The UK sold a second tranche of its student loan book on Tuesday, achieving roughly similar valuations to a much criticised first sale a year ago.

Secretary of state for Education Damian Hinds released a written statement to the House of Commons on Tuesday afternoon saying that the government had “today completed its sale of part of the older pre-2012 student loan book achieving a value of £1.9bn.” The loans had a face value of £3.7bn.

Last year the government sold a batch of student loans to specialist investors, including hedge funds and pension funds for £1.7bn.

Those loans had a face value of £3.7bn but were marked down to £2.6bn on the government’s balance sheet to reflect the fact that they were unlikely to be repaid in full.

The National Audit Office questioned the valuation achieved in that sale and said it had cost the UK government £604m in lost revenues and the cross-party public accounts committee said last month that the government received “too little in return for what it gave up”.

On Tuesday, Damian Hinds wrote, “this sale is good for the taxpayer. It releases money that is tied up and serving no policy purpose, to invest in other policy priorities now, whilst keeping within the spending limits we need to strengthen public finances.”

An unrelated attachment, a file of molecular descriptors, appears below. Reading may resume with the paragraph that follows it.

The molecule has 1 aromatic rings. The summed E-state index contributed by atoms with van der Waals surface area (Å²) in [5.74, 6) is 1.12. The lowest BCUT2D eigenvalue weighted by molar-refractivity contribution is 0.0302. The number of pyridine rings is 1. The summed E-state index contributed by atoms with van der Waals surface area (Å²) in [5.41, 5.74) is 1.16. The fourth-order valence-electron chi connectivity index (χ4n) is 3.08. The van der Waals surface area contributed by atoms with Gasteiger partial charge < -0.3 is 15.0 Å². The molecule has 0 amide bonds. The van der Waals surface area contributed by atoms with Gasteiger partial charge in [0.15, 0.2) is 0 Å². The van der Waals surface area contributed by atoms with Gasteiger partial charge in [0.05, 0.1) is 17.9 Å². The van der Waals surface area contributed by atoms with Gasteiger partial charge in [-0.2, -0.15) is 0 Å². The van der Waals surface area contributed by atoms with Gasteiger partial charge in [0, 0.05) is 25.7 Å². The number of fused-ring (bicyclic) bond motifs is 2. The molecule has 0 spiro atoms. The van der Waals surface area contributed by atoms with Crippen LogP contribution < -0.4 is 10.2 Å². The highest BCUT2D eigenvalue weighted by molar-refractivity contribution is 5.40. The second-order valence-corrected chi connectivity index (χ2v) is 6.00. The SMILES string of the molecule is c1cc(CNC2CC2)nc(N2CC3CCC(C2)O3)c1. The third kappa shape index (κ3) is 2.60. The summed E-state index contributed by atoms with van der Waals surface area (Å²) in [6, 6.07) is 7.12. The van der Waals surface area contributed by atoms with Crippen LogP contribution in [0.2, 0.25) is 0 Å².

Angela Rayner MP, Labour’s Shadow secretary of state for Education, commenting on the Government’s written statement on the latest student loan sell off, said:

After being told that student loan sales do not strengthen the public finances, and without even having a Universities Minister in place, this Government is privatising assets at a loss, and it will be taxpayers who lose out in the long run.

These loans have been sold at less than half of their face value, a similar loss to the previous sale, when the Government lost hundreds of millions of taxpayers’ money. This is a scandal. The Government must reveal exactly how much more public money has been lost to serve the Conservatives’ ideological obsession with privatisation.



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